For example, consider the dataset below with 2 categorical features nation and purchased_item. Let us assume that the dataset is a record of how age, salary and country of a person determine if an item is purchased or not.Thus purchased_item is the dependent factor and age, salary and nation are the independent factors.
It has 3 countries listed. In a larger dataset, these may be large groups of data. Since countries don’t have a mathematical relation between them unless we are considering some known factors such as size or population etc , coding them in numbers will not work, as a number may be less than or greater than another number. Dummy variables are the solution. Using one hot encoding we will create a dummy variable for each of the category in the column. And uses binary encoding for each dummy variable. We do not need to create dummy variables for the feature purchased_item as it has only 2 categories either yes or no.
dataset = pd.read_csv("dataset.csv")
X = dataset.iloc[:,[0,2,3]].values
Y = dataset.iloc[:,1].values
from sklearn.preprocessing import LabelEncoder,OneHotEncoder
le_X = LabelEncoder()
X[:,0] = le_X.fit_transform(X[:,0])
ohe_X = OneHotEncoder(categorical_features = )
X = ohe_X.fit_transform(X).toarray()
The the first 3 columns are the dummy features representing Germany,India and Russia respectively.The 1’s in each column represent that the person belongs to that specific country.
Y = le_X.fit_transform(Y)
Splitting the Dataset into Training and Testing sets
All machine learning models require us to provide a training set for the machine so that the model can train from that data to understand the relations between features and can predict for new observations.When we are provided a single huge dataset with too much of observations ,it is a good idea to split the dataset into to two, a training_set and a test_set, so that we can test our model after its been trained with the training_set.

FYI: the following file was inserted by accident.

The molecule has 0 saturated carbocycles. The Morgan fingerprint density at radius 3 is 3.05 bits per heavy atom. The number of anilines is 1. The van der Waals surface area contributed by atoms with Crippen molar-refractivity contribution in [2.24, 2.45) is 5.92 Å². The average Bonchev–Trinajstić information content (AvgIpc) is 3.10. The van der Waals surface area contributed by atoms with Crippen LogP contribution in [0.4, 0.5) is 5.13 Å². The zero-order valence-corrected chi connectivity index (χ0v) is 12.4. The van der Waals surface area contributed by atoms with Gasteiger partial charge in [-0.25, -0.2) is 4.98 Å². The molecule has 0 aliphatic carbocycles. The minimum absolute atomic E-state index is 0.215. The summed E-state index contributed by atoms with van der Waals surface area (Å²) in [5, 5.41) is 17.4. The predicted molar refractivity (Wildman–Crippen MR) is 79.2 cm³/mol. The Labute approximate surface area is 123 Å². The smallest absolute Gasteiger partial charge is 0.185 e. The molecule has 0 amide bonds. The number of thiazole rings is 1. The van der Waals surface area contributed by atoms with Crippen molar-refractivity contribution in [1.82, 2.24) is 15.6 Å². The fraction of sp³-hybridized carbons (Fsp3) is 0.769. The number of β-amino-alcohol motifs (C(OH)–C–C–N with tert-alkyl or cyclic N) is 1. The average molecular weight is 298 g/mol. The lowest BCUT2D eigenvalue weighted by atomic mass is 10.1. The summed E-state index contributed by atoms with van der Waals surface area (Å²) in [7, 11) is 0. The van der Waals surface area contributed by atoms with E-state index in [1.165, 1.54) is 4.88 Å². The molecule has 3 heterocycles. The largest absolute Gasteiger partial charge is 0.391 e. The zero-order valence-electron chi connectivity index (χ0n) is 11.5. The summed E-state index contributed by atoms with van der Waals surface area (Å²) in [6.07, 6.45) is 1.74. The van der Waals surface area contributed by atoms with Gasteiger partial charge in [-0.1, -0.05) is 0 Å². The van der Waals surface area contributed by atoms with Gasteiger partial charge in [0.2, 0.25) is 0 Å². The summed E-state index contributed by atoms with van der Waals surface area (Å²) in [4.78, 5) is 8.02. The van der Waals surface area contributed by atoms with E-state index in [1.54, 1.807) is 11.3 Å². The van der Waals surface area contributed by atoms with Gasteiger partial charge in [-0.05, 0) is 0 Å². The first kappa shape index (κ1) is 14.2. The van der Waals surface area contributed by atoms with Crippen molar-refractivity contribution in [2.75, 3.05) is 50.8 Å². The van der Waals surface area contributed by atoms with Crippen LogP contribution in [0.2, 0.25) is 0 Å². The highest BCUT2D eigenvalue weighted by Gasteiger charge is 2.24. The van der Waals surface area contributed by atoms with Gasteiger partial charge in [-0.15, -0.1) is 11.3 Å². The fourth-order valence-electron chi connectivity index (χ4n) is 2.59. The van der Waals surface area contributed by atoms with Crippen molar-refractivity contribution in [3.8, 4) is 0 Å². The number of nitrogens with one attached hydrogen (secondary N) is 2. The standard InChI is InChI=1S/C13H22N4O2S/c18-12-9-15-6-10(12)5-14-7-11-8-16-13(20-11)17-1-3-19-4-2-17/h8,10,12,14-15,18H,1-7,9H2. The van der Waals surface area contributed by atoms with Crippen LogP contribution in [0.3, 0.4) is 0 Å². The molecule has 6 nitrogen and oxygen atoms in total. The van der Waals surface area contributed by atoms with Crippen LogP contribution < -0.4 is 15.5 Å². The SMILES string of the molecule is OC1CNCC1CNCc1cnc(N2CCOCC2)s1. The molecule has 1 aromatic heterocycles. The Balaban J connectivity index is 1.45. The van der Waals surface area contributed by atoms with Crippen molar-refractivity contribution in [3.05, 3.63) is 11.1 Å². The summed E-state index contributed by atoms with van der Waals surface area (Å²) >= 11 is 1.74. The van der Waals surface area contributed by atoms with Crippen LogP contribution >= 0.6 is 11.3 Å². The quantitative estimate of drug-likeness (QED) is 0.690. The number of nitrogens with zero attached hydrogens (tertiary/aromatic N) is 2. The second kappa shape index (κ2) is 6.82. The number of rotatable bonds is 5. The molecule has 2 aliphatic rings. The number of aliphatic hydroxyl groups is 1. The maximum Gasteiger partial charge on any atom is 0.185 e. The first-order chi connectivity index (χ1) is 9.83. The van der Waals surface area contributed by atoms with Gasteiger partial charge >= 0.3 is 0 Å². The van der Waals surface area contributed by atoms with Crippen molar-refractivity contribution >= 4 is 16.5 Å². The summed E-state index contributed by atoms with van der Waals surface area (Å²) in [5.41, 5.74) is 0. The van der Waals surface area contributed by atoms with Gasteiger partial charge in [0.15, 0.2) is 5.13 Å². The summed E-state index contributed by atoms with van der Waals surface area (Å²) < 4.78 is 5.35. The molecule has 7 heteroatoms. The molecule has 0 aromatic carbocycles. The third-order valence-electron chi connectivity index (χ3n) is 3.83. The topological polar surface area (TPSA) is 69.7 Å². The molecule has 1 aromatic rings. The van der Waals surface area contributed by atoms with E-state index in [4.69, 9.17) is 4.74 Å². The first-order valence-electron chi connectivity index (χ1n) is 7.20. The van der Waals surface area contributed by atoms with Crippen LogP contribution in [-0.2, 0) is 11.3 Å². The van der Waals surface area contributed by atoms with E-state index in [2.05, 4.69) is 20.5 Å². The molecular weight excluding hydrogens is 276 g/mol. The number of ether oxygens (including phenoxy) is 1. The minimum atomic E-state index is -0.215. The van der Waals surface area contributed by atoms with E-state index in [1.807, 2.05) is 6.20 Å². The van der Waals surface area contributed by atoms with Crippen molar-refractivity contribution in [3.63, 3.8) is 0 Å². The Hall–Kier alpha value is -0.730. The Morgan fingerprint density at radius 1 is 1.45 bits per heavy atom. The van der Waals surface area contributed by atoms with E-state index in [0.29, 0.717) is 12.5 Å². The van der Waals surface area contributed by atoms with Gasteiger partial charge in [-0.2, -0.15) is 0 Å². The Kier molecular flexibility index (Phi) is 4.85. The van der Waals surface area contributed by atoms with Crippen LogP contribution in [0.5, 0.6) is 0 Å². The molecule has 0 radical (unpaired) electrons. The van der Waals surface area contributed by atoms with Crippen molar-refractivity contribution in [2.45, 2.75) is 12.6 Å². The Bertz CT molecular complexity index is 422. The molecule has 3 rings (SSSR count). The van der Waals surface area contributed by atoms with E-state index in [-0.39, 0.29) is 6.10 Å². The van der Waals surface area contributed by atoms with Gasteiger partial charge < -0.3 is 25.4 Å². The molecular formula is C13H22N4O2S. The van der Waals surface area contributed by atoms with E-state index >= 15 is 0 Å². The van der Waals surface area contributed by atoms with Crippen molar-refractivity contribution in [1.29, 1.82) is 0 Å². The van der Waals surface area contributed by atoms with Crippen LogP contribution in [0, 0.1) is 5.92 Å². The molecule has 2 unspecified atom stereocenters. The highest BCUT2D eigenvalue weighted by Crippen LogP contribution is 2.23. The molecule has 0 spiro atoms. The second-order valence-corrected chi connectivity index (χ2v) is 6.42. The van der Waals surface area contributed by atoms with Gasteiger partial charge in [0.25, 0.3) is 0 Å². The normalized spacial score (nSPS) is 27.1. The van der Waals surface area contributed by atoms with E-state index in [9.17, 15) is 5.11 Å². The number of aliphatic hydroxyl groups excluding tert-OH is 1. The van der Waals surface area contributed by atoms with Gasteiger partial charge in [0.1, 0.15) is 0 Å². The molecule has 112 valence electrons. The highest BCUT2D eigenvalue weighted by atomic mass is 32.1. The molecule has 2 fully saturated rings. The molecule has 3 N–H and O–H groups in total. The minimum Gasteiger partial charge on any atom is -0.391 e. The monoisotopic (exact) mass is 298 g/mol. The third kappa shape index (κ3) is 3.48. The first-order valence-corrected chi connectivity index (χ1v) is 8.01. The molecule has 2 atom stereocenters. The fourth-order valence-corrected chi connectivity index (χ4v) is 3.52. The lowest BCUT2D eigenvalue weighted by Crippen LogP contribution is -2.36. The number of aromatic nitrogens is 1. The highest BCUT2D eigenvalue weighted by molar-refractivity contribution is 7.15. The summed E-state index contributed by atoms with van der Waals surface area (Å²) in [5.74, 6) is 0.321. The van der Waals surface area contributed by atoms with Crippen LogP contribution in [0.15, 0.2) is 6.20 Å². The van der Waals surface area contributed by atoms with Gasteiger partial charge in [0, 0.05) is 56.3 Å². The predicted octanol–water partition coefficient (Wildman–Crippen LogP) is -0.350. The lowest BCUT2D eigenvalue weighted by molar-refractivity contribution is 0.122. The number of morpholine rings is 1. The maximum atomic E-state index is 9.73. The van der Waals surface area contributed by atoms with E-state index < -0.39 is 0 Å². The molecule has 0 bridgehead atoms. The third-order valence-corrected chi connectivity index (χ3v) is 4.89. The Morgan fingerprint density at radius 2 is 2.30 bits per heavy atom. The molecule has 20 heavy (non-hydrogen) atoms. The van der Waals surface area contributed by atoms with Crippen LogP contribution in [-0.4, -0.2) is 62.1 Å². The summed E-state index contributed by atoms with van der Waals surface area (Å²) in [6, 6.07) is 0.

Scikit-learn comes with a method called train_test_split to help us with this task.
from sklearn.model_selection import train_test_split
X_train, X_test, Y_train, Y_test = train_test_split(X, Y, test_size = 0.3, random_state = 0)
The above code will split X and Y into two subsets each.
- test_size: the desired size of the test_set. 0.3 denotes 30%.
- random_state: This is used to preserve the uniqueness. The split will happen uniquely for a random_state.
Scaling the features
Since machine learning models rely on numbers to solve relations it is important to have similarly scaled data in a dataset. Scaling ensures that all data in a dataset falls in the same range.Unscaled data can cause inaccurate or false predictions.Some machine learning algorithms can handle feature scaling on its own and doesn’t require it explicitly.
The StandardScaler class from the scikit-learn library can help us scale the dataset.
from sklearn.preprocessing import StandardScaler
sc_X = StandardScaler()
X_train = sc_X.fit_transform(X_train)
X_test = sc_X.transform(X_test)
sc_y = StandardScaler()
Y_train = Y_train.reshape((len(Y_train), 1))
Y_train = sc_y.fit_transform(Y_train)
Y_train = Y_train.ravel()
X_train before scaling :
X_train after scaling :